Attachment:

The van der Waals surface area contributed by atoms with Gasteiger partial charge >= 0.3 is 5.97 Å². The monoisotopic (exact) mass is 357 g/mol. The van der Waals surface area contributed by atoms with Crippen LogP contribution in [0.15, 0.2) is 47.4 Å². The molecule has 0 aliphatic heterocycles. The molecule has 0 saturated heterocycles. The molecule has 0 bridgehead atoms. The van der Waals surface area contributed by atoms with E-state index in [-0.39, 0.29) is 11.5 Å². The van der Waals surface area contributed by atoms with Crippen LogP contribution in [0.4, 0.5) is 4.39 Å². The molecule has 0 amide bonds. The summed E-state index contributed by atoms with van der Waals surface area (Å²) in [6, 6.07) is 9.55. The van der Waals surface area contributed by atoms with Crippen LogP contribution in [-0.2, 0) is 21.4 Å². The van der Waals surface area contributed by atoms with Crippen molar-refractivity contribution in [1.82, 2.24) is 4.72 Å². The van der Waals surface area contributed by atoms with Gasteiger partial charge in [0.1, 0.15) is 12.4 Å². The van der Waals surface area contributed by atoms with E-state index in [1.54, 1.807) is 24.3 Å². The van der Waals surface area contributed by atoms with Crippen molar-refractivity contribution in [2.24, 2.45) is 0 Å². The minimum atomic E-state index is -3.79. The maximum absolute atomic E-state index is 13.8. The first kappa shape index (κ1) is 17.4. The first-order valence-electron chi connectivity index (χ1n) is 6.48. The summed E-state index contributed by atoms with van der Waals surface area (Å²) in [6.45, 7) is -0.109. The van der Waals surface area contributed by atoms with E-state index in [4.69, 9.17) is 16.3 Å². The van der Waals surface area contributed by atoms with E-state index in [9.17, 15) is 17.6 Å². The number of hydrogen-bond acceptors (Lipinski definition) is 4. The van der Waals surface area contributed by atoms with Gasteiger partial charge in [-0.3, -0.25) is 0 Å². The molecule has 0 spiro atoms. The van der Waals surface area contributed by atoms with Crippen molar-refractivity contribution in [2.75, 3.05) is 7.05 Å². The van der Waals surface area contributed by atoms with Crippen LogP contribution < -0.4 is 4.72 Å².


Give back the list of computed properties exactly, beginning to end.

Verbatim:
The van der Waals surface area contributed by atoms with Gasteiger partial charge >= 0.3 is 5.97 Å². The monoisotopic (exact) mass is 357 g/mol. The van der Waals surface area contributed by atoms with Crippen LogP contribution in [0.15, 0.2) is 47.4 Å². The molecule has 0 aliphatic heterocycles. The molecule has 0 saturated heterocycles. The molecule has 0 bridgehead atoms. The van der Waals surface area contributed by atoms with E-state index in [-0.39, 0.29) is 11.5 Å². The van der Waals surface area contributed by atoms with Crippen LogP contribution in [0.4, 0.5) is 4.39 Å². The molecule has 0 amide bonds. The summed E-state index contributed by atoms with van der Waals surface area (Å²) in [6, 6.07) is 9.55. The van der Waals surface area contributed by atoms with Crippen LogP contribution in [-0.2, 0) is 21.4 Å². The van der Waals surface area contributed by atoms with Crippen molar-refractivity contribution in [1.82, 2.24) is 4.72 Å². The van der Waals surface area contributed by atoms with Gasteiger partial charge in [0.1, 0.15) is 12.4 Å². The van der Waals surface area contributed by atoms with E-state index in [1.54, 1.807) is 24.3 Å². The van der Waals surface area contributed by atoms with Crippen molar-refractivity contribution in [2.24, 2.45) is 0 Å². The minimum atomic E-state index is -3.79. The maximum absolute atomic E-state index is 13.8. The first kappa shape index (κ1) is 17.4. The first-order valence-electron chi connectivity index (χ1n) is 6.48. The summed E-state index contributed by atoms with van der Waals surface area (Å²) in [6.45, 7) is -0.109. The van der Waals surface area contributed by atoms with E-state index in [4.69, 9.17) is 16.3 Å². The van der Waals surface area contributed by atoms with E-state index in [9.17, 15) is 17.6 Å². The number of hydrogen-bond acceptors (Lipinski definition) is 4. The van der Waals surface area contributed by atoms with Gasteiger partial charge in [-0.3, -0.25) is 0 Å². The molecule has 0 spiro atoms. The van der Waals surface area contributed by atoms with Crippen molar-refractivity contribution in [2.75, 3.05) is 7.05 Å². The van der Waals surface area contributed by atoms with Crippen LogP contribution < -0.4 is 4.72 Å².